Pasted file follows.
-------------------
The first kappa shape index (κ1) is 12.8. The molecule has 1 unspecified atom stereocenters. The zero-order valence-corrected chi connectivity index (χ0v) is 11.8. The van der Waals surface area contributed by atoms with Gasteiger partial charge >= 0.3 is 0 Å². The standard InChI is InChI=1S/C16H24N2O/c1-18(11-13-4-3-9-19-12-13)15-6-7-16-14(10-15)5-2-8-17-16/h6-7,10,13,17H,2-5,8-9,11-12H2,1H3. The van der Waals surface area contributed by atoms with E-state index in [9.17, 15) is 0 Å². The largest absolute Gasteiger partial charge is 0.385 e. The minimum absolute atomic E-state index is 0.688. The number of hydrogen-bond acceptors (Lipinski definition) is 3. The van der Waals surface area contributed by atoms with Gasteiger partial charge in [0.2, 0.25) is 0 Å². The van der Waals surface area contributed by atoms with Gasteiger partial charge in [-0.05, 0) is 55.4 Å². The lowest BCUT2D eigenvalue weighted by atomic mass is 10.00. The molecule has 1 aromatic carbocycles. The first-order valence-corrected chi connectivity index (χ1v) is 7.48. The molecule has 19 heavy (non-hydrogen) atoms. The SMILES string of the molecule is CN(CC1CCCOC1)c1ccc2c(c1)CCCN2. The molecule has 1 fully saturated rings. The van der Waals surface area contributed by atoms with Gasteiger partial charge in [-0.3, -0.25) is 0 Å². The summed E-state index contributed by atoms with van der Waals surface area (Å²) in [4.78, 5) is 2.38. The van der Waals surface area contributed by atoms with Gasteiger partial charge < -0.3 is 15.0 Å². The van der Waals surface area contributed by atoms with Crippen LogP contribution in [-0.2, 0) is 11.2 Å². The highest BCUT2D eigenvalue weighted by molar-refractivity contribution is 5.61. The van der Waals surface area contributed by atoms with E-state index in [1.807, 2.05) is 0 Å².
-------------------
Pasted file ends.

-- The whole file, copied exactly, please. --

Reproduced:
The first kappa shape index (κ1) is 12.8. The molecule has 1 unspecified atom stereocenters. The zero-order valence-corrected chi connectivity index (χ0v) is 11.8. The van der Waals surface area contributed by atoms with Gasteiger partial charge >= 0.3 is 0 Å². The standard InChI is InChI=1S/C16H24N2O/c1-18(11-13-4-3-9-19-12-13)15-6-7-16-14(10-15)5-2-8-17-16/h6-7,10,13,17H,2-5,8-9,11-12H2,1H3. The van der Waals surface area contributed by atoms with E-state index in [9.17, 15) is 0 Å². The largest absolute Gasteiger partial charge is 0.385 e. The minimum absolute atomic E-state index is 0.688. The number of hydrogen-bond acceptors (Lipinski definition) is 3. The van der Waals surface area contributed by atoms with Gasteiger partial charge in [0.2, 0.25) is 0 Å². The van der Waals surface area contributed by atoms with Gasteiger partial charge in [-0.05, 0) is 55.4 Å². The lowest BCUT2D eigenvalue weighted by atomic mass is 10.00. The molecule has 1 aromatic carbocycles. The first-order valence-corrected chi connectivity index (χ1v) is 7.48. The molecule has 19 heavy (non-hydrogen) atoms. The SMILES string of the molecule is CN(CC1CCCOC1)c1ccc2c(c1)CCCN2. The molecule has 1 fully saturated rings. The van der Waals surface area contributed by atoms with Gasteiger partial charge in [-0.3, -0.25) is 0 Å². The summed E-state index contributed by atoms with van der Waals surface area (Å²) in [4.78, 5) is 2.38. The van der Waals surface area contributed by atoms with Gasteiger partial charge < -0.3 is 15.0 Å². The van der Waals surface area contributed by atoms with Crippen LogP contribution in [-0.2, 0) is 11.2 Å². The highest BCUT2D eigenvalue weighted by molar-refractivity contribution is 5.61. The van der Waals surface area contributed by atoms with E-state index in [1.807, 2.05) is 0 Å².